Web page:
The mistake was telling, because the whole point of these new, rapidly growing tools is to stop “using a car” from the same thing as “owning a car.” Once we can break the link between car ownership and car use, the theory goes, many more people will opt out of the all-you-can-drive buffet of car ownership and instead use cars only for the sort of trips that cars are actually good at.

sustainable mobility trends

Image and data: EMBARQ via Sustainable Cities Collective.

Enter U.S. PIRG’s new report on the “Innovative Transportation Index,” which ranks 70 U.S. cities based on the number of different services available in each of 11 categories:

  • Fixed-location carsharing like Zipcar
  • Floating-fleet carsharing like Car2go
  • Peer-to-peer carsharing like Getaround and Relay Rides
  • Ridesharing (aka carpooling) like Zimride and Carma
  • Ridesourcing like Uber, Lyft and Sidecar
  • Taxi hailing like Curb and Flywheel
  • Bike sharing
  • Static transit data that helps you plan trips by bus and train
  • Real-time transit information that helps you monitor actual bus and train arrival times
  • Multi-modal apps like RideScout and CityMapper
  • Virtual ticketing like GlobeSherpa’s TriMet tickets mobile app

Portland was marked as offering at least one service in every category except ridesharing and bike sharing but made up for its most unusual gap (bike sharing) by offering a relatively unusual service (virtual ticketing). The PIRG ranking broke ties based on the amount of competition within each category, which is what pushed Portland one step above Denver, Minneapolis, San Diego and Seattle, but one step below Boston, Los Angeles, and New York.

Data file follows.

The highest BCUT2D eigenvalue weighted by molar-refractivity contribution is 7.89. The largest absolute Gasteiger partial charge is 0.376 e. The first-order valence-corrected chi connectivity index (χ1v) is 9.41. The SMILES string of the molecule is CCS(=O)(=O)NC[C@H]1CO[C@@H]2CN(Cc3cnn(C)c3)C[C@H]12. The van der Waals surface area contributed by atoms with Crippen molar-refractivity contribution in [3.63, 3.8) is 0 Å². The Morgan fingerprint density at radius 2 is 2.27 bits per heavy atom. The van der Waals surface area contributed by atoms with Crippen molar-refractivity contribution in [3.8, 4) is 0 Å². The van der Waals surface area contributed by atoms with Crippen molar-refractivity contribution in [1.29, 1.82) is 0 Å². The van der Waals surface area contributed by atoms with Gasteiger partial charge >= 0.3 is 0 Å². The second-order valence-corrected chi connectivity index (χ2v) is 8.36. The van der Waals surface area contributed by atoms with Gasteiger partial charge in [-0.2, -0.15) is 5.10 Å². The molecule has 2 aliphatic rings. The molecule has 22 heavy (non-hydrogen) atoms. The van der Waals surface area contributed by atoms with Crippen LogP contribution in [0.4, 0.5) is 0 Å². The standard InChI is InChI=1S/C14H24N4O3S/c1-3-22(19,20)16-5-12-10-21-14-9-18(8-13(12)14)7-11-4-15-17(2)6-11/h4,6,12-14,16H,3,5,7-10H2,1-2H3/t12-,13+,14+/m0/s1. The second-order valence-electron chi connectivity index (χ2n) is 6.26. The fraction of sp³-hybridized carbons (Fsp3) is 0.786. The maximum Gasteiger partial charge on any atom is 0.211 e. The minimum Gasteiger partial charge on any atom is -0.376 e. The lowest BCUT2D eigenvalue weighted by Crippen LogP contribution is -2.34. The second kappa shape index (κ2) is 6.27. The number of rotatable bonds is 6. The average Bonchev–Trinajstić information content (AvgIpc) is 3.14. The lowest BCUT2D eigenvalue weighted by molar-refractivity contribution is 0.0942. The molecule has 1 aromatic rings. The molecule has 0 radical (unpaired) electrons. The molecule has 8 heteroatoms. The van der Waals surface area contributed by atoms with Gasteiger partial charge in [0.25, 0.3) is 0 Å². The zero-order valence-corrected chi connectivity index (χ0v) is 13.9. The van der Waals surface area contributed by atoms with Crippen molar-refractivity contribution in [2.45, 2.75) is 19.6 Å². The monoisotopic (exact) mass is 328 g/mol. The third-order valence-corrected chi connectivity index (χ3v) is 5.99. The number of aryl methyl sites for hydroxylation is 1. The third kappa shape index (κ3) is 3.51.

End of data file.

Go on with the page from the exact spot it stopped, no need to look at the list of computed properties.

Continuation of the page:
It was in April 2007 that Alan Durning of Seattle’s Sightline Institute named “car-head,” the misconception that “automobile” is basically a synonym for “transportation,” as the mental condition that causes many of our cities’ problems.

That was two months before the Apple iPhone went on sale. The eight years that have followed have brought us within reach of eradicating car-head, at least in big cities. We’ll be eager to see what happens next.

The post Portland’s low-car transportation web ranks 7th nationally, study says appeared first on BikePortland.org.

Portland’s low-car transportation web ranks 7th nationally, study says

Portland’s low-car transportation web ranks 7th nationally, study says

abundant choices

Image by the Frontier Group and U.S. PIRG.

When the news went around last year that Helsinki was planning to “make car ownership pointless within 10 years,” it was misread in some quarters as a plan to remove cars completely from the Finnish capital.

But Helsinki’s actual plan was to use a combination, or “web,” of smartphone apps, carsharing, bikesharing, ridesourcing, taxis and mass transit — and, of course, walking and biking — to remove the need for people to own a car.